the pulse

Repeat after me: I am not a homophobe. Done.

Can a man have the homophobe portion of his brain cleansed by going through a rehabilitation process? And what might that look like? Does he sit in a room while speakers pump in: "Gay people are really cool. … Gay people are really cool. … Gay men are just like you and me. … Gay men are just like you and me. … All men are created equal, even men who like other men …"?

I'm just trying to figure out exactly what "rehab" means for a guy like Isaiah Washington, whose latest variation on the "f-word" targeting "Grey's Anatomy" co-star T.R. Knight on Golden Globe Awards night quickly devolved into the Slur Heard 'Round the World.

Let's start out here by identifying what's really going on, shall we? Washington is doing what current politically expedient custom requires him to do to save his job. The most apt analogy would be to a prison lifer who finds God while serving out his time to stave off a date with the lethal needle or inspire more lenient treatment while in the big house and/or greater compassion from a parole board.

This isn't to say that prison inmates don't legitimately find religion and that men with homophobic tendencies don't see the error of their hateful and prejudicial ways minus a certain assistance. But in the overwhelming preponderance of cases, there hangs a transparent butt-salvaging motive that drives the nascent enlightenment.

Given this fact, the point of most showbiz rehab nonsense seems to be more of the same smoke-and-mirrors MO that drives the industry itself. It supplies the penance the public seems to require of their screen icons. In 2006, at least one celebrity entered rehab every month except November — Wynonna Judd for food addiction, Rush Limbaugh for painkillers, Keith Urban and Robin Williams for booze, Michael Richards for racist comments.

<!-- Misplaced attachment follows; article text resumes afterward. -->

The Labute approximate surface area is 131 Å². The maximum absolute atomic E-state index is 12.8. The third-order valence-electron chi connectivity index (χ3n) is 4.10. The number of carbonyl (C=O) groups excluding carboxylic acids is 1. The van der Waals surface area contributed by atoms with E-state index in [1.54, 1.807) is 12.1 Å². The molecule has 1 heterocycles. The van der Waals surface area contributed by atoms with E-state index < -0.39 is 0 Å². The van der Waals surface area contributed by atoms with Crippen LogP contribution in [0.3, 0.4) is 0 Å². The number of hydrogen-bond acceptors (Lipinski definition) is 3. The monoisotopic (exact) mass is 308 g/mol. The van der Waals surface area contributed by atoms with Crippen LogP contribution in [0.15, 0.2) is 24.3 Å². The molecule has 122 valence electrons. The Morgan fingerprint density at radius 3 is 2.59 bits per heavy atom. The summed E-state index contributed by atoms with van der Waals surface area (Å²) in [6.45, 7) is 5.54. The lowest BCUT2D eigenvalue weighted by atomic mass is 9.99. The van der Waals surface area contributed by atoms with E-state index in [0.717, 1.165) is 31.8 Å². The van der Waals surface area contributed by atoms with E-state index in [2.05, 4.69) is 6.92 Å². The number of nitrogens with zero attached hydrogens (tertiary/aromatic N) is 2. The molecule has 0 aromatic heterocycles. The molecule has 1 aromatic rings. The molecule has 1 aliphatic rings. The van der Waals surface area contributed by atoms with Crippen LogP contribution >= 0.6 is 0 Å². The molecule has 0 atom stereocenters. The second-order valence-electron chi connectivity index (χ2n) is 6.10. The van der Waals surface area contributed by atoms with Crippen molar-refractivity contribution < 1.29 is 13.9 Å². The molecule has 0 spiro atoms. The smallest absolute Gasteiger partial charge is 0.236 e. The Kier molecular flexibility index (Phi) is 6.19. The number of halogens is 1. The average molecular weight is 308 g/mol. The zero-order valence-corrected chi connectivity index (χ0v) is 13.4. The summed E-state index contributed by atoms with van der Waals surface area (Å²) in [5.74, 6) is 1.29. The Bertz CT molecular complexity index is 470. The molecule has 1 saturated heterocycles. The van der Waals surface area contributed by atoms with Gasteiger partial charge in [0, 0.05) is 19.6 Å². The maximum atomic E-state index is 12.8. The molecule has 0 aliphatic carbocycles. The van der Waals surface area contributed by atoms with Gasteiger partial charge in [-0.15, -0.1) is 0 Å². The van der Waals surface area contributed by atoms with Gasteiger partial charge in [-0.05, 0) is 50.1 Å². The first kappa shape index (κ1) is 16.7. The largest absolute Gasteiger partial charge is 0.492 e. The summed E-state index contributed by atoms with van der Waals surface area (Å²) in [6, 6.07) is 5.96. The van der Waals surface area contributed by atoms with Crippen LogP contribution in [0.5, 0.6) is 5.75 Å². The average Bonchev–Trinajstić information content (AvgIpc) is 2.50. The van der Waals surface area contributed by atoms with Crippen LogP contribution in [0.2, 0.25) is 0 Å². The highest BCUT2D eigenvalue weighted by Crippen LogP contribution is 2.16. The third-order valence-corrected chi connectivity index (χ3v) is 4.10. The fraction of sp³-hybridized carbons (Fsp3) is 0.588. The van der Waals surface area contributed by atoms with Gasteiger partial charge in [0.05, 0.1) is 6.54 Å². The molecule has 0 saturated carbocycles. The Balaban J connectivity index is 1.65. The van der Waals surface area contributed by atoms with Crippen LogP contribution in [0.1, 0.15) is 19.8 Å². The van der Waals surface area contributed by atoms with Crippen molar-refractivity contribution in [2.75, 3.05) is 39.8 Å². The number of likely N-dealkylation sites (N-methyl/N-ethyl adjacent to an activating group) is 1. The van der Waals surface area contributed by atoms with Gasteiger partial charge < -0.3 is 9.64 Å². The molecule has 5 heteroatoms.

What is racist rehab? That would be getting therapy for spouting a notorious racial slur repeatedly from a comedy club stage. One would imagine that in Richards' case, that means talking about his own seeming bitterness borne of being forever typecast as Cosmo Kramer. If I'm that therapist, I tell him that's not the worst problem a man can have, frankly, and to please hand over $1 million for this sage wisdom.

Make no mistake, celebrity rehab is just another quick-fix illusion in the Age of Impatience. When a simple apology won't do, the damage-control spinmeisters prescribe ducking into an image makeover program for a few months until the coast is clear — re-emerging purportedly "healed."

Issues of character are, unfortunately, rarely so simple to mend. So why do organizations like the Gay and Lesbian Alliance Against Defamation play along with Washington when he appears simply to be using it to prop up his own restoration campaign? Because it helps the group's own mission to have a star purportedly see the error of his ways and do an about-face, however insincere the message or self-serving the motive.

What's reasonably certain is that the inpatient psychological counseling that Washington entered into last week was designed as an effective hedge against unemployment and perhaps nothing more.

When your discriminatory behavior and ill-chosen words place the television job that made you a star into severe jeopardy, it's remarkable how quickly you're inspired to want to join hands with your gay brothers and sisters and sing "Kumbaya."

But please, this isn't about seeing the light so much as glimpsing the dark and realizing it's much tougher to find and keep a job when one's vision is impaired.
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